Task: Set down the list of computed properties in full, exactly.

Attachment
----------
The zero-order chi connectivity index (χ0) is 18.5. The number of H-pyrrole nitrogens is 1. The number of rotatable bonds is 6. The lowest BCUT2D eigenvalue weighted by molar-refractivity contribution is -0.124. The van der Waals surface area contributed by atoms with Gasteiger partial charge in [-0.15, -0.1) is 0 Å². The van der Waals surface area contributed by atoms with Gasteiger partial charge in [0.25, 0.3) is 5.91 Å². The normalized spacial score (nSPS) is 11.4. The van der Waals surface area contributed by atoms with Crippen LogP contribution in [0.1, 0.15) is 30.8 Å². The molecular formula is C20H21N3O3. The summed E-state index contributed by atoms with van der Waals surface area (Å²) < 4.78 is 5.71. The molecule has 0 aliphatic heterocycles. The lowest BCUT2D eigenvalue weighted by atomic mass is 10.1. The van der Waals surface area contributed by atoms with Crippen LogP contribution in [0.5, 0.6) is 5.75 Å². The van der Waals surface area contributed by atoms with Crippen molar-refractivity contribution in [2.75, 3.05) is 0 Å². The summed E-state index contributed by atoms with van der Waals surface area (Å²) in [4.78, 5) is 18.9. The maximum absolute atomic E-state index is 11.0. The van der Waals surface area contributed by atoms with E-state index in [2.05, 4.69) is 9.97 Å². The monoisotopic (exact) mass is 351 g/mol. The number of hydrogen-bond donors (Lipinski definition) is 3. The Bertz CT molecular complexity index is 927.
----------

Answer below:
The zero-order chi connectivity index (χ0) is 18.5. The number of H-pyrrole nitrogens is 1. The number of rotatable bonds is 6. The lowest BCUT2D eigenvalue weighted by molar-refractivity contribution is -0.124. The van der Waals surface area contributed by atoms with Gasteiger partial charge in [-0.15, -0.1) is 0 Å². The van der Waals surface area contributed by atoms with Gasteiger partial charge in [0.25, 0.3) is 5.91 Å². The normalized spacial score (nSPS) is 11.4. The van der Waals surface area contributed by atoms with Crippen LogP contribution in [0.1, 0.15) is 30.8 Å². The molecular formula is C20H21N3O3. The summed E-state index contributed by atoms with van der Waals surface area (Å²) < 4.78 is 5.71. The molecule has 0 aliphatic heterocycles. The lowest BCUT2D eigenvalue weighted by atomic mass is 10.1. The van der Waals surface area contributed by atoms with Crippen LogP contribution in [0.5, 0.6) is 5.75 Å². The van der Waals surface area contributed by atoms with Crippen molar-refractivity contribution in [2.75, 3.05) is 0 Å². The summed E-state index contributed by atoms with van der Waals surface area (Å²) in [4.78, 5) is 18.9. The maximum absolute atomic E-state index is 11.0. The van der Waals surface area contributed by atoms with E-state index in [2.05, 4.69) is 9.97 Å². The monoisotopic (exact) mass is 351 g/mol. The number of hydrogen-bond donors (Lipinski definition) is 3. The Bertz CT molecular complexity index is 927.